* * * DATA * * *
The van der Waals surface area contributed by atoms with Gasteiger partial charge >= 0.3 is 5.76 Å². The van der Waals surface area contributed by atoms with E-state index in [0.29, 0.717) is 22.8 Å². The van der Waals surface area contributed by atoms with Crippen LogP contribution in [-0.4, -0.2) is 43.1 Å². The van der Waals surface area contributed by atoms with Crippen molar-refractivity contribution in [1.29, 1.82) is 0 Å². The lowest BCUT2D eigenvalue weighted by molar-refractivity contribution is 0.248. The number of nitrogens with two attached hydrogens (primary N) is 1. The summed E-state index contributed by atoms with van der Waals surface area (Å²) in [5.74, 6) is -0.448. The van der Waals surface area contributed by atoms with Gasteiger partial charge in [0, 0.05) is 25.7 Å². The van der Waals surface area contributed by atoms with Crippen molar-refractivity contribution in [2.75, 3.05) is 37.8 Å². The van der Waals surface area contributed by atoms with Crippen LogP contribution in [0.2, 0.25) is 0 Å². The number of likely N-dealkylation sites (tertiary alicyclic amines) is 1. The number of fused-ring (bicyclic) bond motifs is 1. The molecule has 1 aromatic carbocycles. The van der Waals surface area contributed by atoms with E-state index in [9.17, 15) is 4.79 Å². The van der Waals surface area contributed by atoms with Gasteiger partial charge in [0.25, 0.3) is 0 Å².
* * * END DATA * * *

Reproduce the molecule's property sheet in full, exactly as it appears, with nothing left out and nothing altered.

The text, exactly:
The van der Waals surface area contributed by atoms with Gasteiger partial charge >= 0.3 is 5.76 Å². The van der Waals surface area contributed by atoms with E-state index in [0.29, 0.717) is 22.8 Å². The van der Waals surface area contributed by atoms with Crippen LogP contribution in [-0.4, -0.2) is 43.1 Å². The van der Waals surface area contributed by atoms with Crippen molar-refractivity contribution in [1.29, 1.82) is 0 Å². The lowest BCUT2D eigenvalue weighted by molar-refractivity contribution is 0.248. The number of nitrogens with two attached hydrogens (primary N) is 1. The summed E-state index contributed by atoms with van der Waals surface area (Å²) in [5.74, 6) is -0.448. The van der Waals surface area contributed by atoms with Gasteiger partial charge in [0, 0.05) is 25.7 Å². The van der Waals surface area contributed by atoms with Crippen molar-refractivity contribution in [2.75, 3.05) is 37.8 Å². The van der Waals surface area contributed by atoms with Crippen LogP contribution in [0.2, 0.25) is 0 Å². The number of likely N-dealkylation sites (tertiary alicyclic amines) is 1. The number of fused-ring (bicyclic) bond motifs is 1. The molecule has 1 aromatic carbocycles. The van der Waals surface area contributed by atoms with E-state index in [9.17, 15) is 4.79 Å². The van der Waals surface area contributed by atoms with Gasteiger partial charge in [0.25, 0.3) is 0 Å².